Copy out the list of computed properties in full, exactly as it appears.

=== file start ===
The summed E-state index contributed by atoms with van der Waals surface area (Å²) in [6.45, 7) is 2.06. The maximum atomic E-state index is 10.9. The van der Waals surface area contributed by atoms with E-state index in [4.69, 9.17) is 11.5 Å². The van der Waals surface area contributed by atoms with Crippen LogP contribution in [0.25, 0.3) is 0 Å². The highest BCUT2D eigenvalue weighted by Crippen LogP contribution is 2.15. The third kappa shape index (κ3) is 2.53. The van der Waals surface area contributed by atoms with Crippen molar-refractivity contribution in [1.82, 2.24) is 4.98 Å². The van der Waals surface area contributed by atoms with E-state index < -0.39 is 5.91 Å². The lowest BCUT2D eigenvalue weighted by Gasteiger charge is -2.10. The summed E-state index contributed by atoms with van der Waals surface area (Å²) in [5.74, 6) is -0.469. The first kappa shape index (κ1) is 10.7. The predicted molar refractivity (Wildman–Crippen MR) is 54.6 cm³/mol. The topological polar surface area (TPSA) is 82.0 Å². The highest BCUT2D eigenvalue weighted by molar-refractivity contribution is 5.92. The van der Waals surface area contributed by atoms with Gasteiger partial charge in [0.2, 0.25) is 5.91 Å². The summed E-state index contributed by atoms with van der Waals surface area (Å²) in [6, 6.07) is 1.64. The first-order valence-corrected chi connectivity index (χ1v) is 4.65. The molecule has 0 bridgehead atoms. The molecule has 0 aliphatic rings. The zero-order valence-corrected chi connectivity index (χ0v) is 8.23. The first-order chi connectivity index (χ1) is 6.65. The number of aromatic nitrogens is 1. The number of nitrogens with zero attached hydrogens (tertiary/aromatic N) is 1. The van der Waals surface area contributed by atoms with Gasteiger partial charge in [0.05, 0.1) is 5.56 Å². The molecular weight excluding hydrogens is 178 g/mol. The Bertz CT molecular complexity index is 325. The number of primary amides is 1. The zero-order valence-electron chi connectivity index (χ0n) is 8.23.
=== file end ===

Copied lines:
The summed E-state index contributed by atoms with van der Waals surface area (Å²) in [6.45, 7) is 2.06. The maximum atomic E-state index is 10.9. The van der Waals surface area contributed by atoms with E-state index in [4.69, 9.17) is 11.5 Å². The van der Waals surface area contributed by atoms with Crippen LogP contribution in [0.25, 0.3) is 0 Å². The highest BCUT2D eigenvalue weighted by Crippen LogP contribution is 2.15. The third kappa shape index (κ3) is 2.53. The van der Waals surface area contributed by atoms with Crippen molar-refractivity contribution in [1.82, 2.24) is 4.98 Å². The van der Waals surface area contributed by atoms with E-state index < -0.39 is 5.91 Å². The lowest BCUT2D eigenvalue weighted by Gasteiger charge is -2.10. The summed E-state index contributed by atoms with van der Waals surface area (Å²) in [5.74, 6) is -0.469. The first kappa shape index (κ1) is 10.7. The predicted molar refractivity (Wildman–Crippen MR) is 54.6 cm³/mol. The topological polar surface area (TPSA) is 82.0 Å². The highest BCUT2D eigenvalue weighted by molar-refractivity contribution is 5.92. The van der Waals surface area contributed by atoms with Gasteiger partial charge in [0.2, 0.25) is 5.91 Å². The summed E-state index contributed by atoms with van der Waals surface area (Å²) in [6, 6.07) is 1.64. The first-order valence-corrected chi connectivity index (χ1v) is 4.65. The molecule has 0 bridgehead atoms. The molecule has 0 aliphatic rings. The zero-order valence-corrected chi connectivity index (χ0v) is 8.23. The first-order chi connectivity index (χ1) is 6.65. The number of aromatic nitrogens is 1. The number of nitrogens with zero attached hydrogens (tertiary/aromatic N) is 1. The van der Waals surface area contributed by atoms with Gasteiger partial charge in [0.05, 0.1) is 5.56 Å². The molecular weight excluding hydrogens is 178 g/mol. The Bertz CT molecular complexity index is 325. The number of primary amides is 1. The zero-order valence-electron chi connectivity index (χ0n) is 8.23.